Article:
Although much empirical research has been conducted during the last decade evaluating variables that influence the accuracy of eyewitness identification, the majority of studies have focused on the effects of situational variables (see the other chapters in this volume). In contrast, little is understood about the influence of individual differences in personality and their effects on identification.
There are two primary reasons for this dearth of research. First, most researchers in the eyewitness field have earned their degrees in social or cognitive psychology. They continue to do research from these perspectives, neither of which focuses on individual differences, and have historically treated such differences as experimental error (see Cronbach, 1957) to be eliminated with tighter experimental control.
The second reason relates to a belief articulated in a seminal paper by Wells on the difference between system and estimator variables in eyewitness identification (Wells, 1978). System variables are those that can be manipulated in actual criminal cases, such as the structure of lineups, the time lapse between the crime occurrence and identification, or the use of techniques designed to elicit maximal recall of information (compare Geiselman, Fisher, MacKinnon, & Holland, 1985, 1986).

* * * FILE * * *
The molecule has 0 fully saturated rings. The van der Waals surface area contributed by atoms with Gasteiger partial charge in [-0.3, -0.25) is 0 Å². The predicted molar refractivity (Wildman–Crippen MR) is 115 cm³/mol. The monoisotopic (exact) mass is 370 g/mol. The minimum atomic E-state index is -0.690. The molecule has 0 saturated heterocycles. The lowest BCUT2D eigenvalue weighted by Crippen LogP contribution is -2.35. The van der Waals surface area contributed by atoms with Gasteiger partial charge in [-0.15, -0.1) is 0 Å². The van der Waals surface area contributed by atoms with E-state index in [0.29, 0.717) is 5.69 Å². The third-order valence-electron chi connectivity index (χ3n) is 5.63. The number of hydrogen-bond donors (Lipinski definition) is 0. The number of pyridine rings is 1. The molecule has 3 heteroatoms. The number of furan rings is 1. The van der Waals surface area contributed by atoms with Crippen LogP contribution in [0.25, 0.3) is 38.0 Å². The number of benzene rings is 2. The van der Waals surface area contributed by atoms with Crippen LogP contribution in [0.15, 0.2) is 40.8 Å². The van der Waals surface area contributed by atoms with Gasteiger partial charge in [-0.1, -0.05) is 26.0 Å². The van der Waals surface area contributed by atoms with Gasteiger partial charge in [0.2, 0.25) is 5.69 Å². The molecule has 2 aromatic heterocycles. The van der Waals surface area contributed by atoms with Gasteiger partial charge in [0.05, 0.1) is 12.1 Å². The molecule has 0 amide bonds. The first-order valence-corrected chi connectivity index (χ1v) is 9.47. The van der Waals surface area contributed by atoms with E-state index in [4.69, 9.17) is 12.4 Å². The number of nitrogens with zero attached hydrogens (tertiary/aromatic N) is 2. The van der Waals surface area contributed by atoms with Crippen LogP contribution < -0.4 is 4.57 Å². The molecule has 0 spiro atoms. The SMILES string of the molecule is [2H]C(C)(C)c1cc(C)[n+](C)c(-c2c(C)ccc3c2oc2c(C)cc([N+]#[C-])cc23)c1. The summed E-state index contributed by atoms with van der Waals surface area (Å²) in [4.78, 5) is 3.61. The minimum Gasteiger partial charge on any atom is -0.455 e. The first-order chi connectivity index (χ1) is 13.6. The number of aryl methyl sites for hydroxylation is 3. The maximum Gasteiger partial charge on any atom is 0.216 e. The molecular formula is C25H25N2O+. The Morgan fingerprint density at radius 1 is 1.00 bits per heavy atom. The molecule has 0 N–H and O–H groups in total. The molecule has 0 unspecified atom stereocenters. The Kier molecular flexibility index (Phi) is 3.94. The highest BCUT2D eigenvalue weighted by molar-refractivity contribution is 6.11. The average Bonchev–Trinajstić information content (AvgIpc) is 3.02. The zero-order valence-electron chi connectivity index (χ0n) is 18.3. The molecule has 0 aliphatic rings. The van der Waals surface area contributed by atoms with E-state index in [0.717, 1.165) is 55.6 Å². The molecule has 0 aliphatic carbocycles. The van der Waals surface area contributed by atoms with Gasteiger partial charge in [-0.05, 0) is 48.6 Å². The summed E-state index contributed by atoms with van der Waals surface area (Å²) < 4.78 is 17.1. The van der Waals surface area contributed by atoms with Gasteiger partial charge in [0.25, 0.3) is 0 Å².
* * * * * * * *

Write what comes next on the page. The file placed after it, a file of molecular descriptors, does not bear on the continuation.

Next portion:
Estimator variables are those that cannot be controlled in criminal cases and the effects of which must therefore be estimated after the fact. Estimator variables include characteristics of defendants such as their race or attractiveness, characteristics of the crime such as its perceived seriousness, and characteristics of eyewitnesses such as individual differences in personality.
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